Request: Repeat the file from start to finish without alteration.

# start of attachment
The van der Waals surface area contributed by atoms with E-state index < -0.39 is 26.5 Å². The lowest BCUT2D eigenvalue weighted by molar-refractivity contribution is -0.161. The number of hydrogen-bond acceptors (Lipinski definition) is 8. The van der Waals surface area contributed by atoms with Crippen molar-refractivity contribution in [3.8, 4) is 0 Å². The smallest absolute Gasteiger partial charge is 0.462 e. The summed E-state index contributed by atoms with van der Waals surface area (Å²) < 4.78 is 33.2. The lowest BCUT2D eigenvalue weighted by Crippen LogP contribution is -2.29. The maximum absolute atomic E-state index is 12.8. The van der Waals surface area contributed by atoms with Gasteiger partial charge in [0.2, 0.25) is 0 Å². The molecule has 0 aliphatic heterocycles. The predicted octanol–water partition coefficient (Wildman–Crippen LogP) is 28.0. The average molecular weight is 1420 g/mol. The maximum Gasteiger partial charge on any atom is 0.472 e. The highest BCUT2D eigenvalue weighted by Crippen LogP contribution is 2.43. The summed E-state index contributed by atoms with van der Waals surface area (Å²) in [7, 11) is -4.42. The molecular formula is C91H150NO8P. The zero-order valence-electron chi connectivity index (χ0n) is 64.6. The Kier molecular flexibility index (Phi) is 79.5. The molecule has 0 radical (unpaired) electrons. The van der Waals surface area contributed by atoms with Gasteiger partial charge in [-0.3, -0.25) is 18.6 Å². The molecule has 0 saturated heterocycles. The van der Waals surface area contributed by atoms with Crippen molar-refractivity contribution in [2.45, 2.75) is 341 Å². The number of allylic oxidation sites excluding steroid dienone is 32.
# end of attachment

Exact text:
The van der Waals surface area contributed by atoms with E-state index < -0.39 is 26.5 Å². The lowest BCUT2D eigenvalue weighted by molar-refractivity contribution is -0.161. The number of hydrogen-bond acceptors (Lipinski definition) is 8. The van der Waals surface area contributed by atoms with Crippen molar-refractivity contribution in [3.8, 4) is 0 Å². The smallest absolute Gasteiger partial charge is 0.462 e. The summed E-state index contributed by atoms with van der Waals surface area (Å²) < 4.78 is 33.2. The lowest BCUT2D eigenvalue weighted by Crippen LogP contribution is -2.29. The maximum absolute atomic E-state index is 12.8. The van der Waals surface area contributed by atoms with Gasteiger partial charge in [0.2, 0.25) is 0 Å². The molecule has 0 aliphatic heterocycles. The predicted octanol–water partition coefficient (Wildman–Crippen LogP) is 28.0. The average molecular weight is 1420 g/mol. The maximum Gasteiger partial charge on any atom is 0.472 e. The highest BCUT2D eigenvalue weighted by Crippen LogP contribution is 2.43. The summed E-state index contributed by atoms with van der Waals surface area (Å²) in [7, 11) is -4.42. The molecular formula is C91H150NO8P. The zero-order valence-electron chi connectivity index (χ0n) is 64.6. The Kier molecular flexibility index (Phi) is 79.5. The molecule has 0 radical (unpaired) electrons. The van der Waals surface area contributed by atoms with Gasteiger partial charge in [-0.3, -0.25) is 18.6 Å². The molecule has 0 saturated heterocycles. The van der Waals surface area contributed by atoms with Crippen molar-refractivity contribution in [2.45, 2.75) is 341 Å². The number of allylic oxidation sites excluding steroid dienone is 32.